- Contacting the employer directly on the contact details given in the application pack
- Completing a ‘Any additional information’ section of an application form
- In a covering letter or supporting statement that is part of the application process
You can speak to a member of the Careers & Employability Service if you would like help with this.
[Access to Work – for interviews]
What do I need to do when starting a new job?
Before you start employment, an employer will often ask you to complete a health questionnaire. The employer cannot withdraw or change the job offer based on this information, although there are some exceptions (link). The purpose of this questionnaire is to enable you to get any support you need to do well in the workplace. Under the Equality Act 2010 employers have a duty to make adjustments to enable you to do your job well.
Examples of this include:
- Example 1
- Example 2
- Example 3
Examples of things not covered include:
- Example 1
- Example 2
- Example 3
Any information you share will not be shared with others unless you want it to be. Depending on your answers, you may be invited to have a conversation with an occupational health specialist. The purpose of this meeting is again to identify what support would be most suitable for you. In some circumstances they may ask for a copy of your doctor’s records, but cannot request them without your consent.
Employers should cover the costs of any adjustments. The Access to Work grant is a source of funding to help with this. More details can be found here, although please not it may take several weeks for an application to be processed, so you may want to talk about it as early as possible after receiving a job offer. Access to Work is available for any paid work, including fixed-term work such as internships and placements, although doesn’t apply for voluntary non-paid work.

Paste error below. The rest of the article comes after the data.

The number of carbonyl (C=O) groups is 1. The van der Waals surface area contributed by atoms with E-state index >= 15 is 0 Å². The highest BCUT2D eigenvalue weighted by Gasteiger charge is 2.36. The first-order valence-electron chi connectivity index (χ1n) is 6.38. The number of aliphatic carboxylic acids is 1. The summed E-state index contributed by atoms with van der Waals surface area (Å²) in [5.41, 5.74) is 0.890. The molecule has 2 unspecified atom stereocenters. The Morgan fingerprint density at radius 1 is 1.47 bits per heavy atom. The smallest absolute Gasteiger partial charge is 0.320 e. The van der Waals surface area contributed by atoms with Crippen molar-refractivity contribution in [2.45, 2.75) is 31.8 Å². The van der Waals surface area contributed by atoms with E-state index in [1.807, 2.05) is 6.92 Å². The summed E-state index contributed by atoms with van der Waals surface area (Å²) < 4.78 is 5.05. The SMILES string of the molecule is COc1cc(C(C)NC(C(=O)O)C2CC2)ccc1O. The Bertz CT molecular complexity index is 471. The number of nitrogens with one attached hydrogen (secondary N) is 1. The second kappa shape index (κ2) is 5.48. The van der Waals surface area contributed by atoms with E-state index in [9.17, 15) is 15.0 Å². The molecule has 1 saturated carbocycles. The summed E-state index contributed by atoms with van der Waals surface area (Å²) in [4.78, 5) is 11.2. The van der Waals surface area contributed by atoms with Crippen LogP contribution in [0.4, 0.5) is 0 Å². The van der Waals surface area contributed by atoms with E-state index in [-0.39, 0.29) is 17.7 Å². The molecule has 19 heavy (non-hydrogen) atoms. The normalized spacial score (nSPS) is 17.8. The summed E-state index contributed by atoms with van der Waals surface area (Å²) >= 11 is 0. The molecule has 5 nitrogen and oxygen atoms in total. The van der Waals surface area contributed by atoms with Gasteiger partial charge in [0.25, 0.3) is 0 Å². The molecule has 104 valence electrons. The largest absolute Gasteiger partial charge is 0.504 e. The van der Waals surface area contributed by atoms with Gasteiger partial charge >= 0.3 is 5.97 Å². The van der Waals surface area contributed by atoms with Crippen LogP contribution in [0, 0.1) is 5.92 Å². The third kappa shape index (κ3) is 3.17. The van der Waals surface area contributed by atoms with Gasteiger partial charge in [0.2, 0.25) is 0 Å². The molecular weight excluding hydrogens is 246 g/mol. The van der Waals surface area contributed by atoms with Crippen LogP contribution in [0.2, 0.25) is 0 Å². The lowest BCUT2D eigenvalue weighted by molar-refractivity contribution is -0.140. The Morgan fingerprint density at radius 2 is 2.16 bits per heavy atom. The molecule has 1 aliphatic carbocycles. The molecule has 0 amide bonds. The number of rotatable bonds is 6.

Where can I find information for specific disabilities?
Where can I find additional support?
I was ill (due to my disability) during my second year and have bad exam results/a gap on my CV. Will employers reject my application because of this?
Without explanation an employer may well see this as an indication of your level of ability. If you have mitigating circumstances, a simple explanation may well clarify 7 any discrepancies in performance and the employer will be happy to focus on your abilities and skills demonstrated in other areas of your CV. A brief but precise and positive explanation.
Can I use examples to do with my disability to demonstrate skills and competencies on an application form?
If you have a good example that demonstrates key competencies employers are looking for, use it! Do not, however, answer all (or a lot) of the questions with examples from your disability experience - employers wish to see well-rounded individuals with examples from various aspects of their life and experiences. Ensure that you are answering the question and that your example describes challenges that require the skills they are asking about, not just what you want them to know.